She says the VELS curriculum framework is very similar to the national curriculum, but this is not the case with most other state-developed curriculums.

Under VELS there are educational requirements and targets that teachers must meet, but they have the flexibility to choose lessons and activities they think will best engage their students. ”That flexibility is important and I think that’s been one of the strengths of the Victorian curriculum,” Ms Peace, a former maths teacher, says. ”Other states have much more prescriptive curricula.”

Last year Mr Dixon warned that the draft national curriculum for languages would ”drive down the standards of languages education in Victoria”. In a submission to the national curriculum authority, Victoria said there was ”widespread concern” among language teachers that the hours allocated for learning languages in the draft paper were less than the state guidelines. The Victorian Education Department recommends some 150 minutes a week in primary school, which works out to 700 hours before year 7.

The Victorian Curriculum and Assessment Authority, which made the submission on behalf of government, independent and Catholic schools, also criticised the curriculum for using jargon terms such as ”ideational functions” and ”rhetorical organisation”.

The criticism came after the NSW Board of Studies slammed the national curriculum authority for ”ignoring” classical languages and failing to address an ”alarming” decline in languages education caused by a focus on literacy and numeracy.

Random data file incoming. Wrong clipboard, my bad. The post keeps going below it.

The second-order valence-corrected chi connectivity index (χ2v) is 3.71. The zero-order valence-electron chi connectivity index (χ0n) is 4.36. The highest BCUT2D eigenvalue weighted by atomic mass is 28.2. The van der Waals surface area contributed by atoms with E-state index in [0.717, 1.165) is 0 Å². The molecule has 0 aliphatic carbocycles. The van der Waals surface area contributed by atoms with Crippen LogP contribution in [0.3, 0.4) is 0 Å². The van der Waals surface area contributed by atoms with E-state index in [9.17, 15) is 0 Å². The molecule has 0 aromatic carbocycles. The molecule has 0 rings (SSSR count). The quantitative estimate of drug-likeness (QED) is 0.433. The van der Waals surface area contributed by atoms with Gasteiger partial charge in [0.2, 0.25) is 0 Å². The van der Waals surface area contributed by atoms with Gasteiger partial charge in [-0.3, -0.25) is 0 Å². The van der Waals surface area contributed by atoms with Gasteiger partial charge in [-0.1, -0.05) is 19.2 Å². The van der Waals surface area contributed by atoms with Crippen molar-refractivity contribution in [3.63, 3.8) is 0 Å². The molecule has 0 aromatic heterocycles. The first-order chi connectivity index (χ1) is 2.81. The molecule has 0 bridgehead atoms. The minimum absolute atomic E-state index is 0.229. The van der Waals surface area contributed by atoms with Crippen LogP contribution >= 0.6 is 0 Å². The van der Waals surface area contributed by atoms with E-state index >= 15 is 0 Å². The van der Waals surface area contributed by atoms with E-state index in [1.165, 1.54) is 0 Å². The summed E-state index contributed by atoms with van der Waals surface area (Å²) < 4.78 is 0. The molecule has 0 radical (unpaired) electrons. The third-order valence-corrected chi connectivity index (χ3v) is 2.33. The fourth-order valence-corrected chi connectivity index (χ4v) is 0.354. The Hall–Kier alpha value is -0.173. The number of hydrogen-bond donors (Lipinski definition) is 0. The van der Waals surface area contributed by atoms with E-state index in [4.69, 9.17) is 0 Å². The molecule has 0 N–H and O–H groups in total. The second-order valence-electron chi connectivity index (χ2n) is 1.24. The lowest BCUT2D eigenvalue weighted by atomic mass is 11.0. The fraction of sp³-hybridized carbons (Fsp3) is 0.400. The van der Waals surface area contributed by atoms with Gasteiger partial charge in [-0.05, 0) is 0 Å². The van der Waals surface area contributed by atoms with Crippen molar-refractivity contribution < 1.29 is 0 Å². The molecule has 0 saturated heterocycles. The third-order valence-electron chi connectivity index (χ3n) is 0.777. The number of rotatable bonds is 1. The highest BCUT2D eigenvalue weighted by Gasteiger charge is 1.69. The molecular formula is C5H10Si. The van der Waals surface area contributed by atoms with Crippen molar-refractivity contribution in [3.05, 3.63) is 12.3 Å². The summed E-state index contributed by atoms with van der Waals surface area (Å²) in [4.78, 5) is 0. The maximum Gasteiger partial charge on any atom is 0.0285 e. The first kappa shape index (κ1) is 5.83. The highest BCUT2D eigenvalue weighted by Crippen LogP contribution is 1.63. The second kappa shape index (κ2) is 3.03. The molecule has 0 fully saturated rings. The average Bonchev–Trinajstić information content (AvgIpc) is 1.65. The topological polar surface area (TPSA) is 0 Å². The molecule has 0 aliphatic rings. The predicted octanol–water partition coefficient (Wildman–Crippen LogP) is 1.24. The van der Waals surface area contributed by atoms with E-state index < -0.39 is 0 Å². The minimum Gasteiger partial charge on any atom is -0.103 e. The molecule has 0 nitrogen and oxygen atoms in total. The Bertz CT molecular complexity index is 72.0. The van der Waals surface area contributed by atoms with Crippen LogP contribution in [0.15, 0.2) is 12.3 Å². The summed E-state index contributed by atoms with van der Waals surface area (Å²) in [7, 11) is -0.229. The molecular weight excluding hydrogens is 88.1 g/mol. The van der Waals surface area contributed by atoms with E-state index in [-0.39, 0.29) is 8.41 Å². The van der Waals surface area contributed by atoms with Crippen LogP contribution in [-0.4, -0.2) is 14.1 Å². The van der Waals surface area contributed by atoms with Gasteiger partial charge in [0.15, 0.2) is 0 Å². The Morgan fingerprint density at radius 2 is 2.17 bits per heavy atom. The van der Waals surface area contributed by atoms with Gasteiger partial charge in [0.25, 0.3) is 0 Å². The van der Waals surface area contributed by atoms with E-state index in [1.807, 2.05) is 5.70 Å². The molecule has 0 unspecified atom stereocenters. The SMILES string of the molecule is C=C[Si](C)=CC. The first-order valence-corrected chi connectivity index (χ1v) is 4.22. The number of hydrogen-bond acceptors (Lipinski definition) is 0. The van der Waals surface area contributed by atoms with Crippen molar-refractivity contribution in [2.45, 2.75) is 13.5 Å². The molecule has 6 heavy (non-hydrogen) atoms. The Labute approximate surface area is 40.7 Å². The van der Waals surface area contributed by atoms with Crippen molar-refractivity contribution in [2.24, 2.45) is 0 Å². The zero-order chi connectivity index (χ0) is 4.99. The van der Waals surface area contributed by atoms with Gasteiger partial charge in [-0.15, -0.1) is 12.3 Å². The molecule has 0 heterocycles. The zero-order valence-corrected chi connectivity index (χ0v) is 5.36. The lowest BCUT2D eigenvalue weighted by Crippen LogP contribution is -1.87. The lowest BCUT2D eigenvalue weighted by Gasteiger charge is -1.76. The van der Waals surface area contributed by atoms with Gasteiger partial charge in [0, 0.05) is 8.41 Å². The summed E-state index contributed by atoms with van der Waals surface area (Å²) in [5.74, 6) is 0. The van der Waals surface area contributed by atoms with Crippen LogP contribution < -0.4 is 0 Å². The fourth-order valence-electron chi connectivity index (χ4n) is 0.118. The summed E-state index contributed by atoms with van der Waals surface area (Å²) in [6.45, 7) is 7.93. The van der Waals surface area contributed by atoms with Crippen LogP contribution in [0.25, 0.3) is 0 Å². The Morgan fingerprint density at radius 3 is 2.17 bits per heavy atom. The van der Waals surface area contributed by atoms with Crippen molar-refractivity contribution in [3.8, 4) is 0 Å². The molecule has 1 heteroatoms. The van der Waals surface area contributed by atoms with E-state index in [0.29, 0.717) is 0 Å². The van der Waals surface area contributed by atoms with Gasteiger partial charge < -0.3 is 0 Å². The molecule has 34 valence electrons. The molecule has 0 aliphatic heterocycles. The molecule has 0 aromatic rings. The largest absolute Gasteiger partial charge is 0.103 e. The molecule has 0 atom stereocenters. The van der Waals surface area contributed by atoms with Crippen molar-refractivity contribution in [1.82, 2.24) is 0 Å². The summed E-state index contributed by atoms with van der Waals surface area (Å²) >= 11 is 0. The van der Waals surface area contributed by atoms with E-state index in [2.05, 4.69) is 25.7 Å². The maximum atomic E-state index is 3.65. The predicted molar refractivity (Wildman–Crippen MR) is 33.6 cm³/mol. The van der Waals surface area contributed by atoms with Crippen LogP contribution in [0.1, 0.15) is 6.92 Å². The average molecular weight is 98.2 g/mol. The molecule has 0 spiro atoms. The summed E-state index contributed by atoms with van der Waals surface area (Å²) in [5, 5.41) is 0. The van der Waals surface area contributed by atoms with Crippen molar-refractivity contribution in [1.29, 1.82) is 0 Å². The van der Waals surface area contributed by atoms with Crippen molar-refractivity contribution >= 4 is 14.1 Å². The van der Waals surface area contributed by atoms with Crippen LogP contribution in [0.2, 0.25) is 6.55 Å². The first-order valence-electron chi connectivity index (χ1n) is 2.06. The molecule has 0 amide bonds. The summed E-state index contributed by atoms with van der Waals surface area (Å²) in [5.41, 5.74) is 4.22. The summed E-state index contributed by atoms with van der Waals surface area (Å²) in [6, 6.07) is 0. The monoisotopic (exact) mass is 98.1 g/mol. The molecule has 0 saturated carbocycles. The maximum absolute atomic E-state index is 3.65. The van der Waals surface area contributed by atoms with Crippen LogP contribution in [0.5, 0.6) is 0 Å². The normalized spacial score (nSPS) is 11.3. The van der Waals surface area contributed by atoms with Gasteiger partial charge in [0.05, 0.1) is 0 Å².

If Opposition Leader Tony Abbott wins the federal election in September, there could be pressure from the conservative states to kill or water down the new curriculum. Mr Dixon says nothing about the national curriculum suggests Victorian schools will benefit from a nationally uniform approach to curriculum content. But Ms Peace and Grattan Institute schools education director Ben Jensen insist the national revamp is here to stay because some national subjects have been rolled out. Dr Jensen says the most challenging aspect of delivering the national curriculum is dealing with the states. ”The tensions were there even when the states all had Labor governments,” he says. ”If you look at the way the curriculum boards have responded in each state, it has got little to do with Liberal and Labor. The tension has to do with a belief in the curriculum each state has developed individually. They don’t want that taken away or have another national curriculum imposed on them.”

Dr Bateman is critical of ”the limited scope” of the phase-one subjects, which, she says, have a one-size-fits-all approach. She says there is increasing tension between state and federal curriculum controllers. ”In Victoria there is great pride in the way curriculum has developed since the [national teacher quality initiative] National Frameworks of 1994. The VELS framework has had much success.”

One thing seems certain: the national curriculum will have a positive impact on schooling in smaller states and particularly in Australia’s two territories, which are widely seen as suffering from educational disadvantage. The big question is: will a uniform approach to teaching and learning drag down standards in Victoria and NSW?

Victoria’s Education Department believes this is a possibility. Mr Dixon says the cluttered style of the new curriculum is ”inconsistent with evidence about the most effective ways to support deep student learning”.

The wider picture is that the quality of student learning counts for a good deal in a globalised economy. Dr Jensen says his concern is for Australia’s future. ”If you go to grade 5 maths in Victoria and you compare it to grade 5 maths in Singapore, it is pretty different – Singapore is at a different level.”

via States, teachers lock horns over curriculum.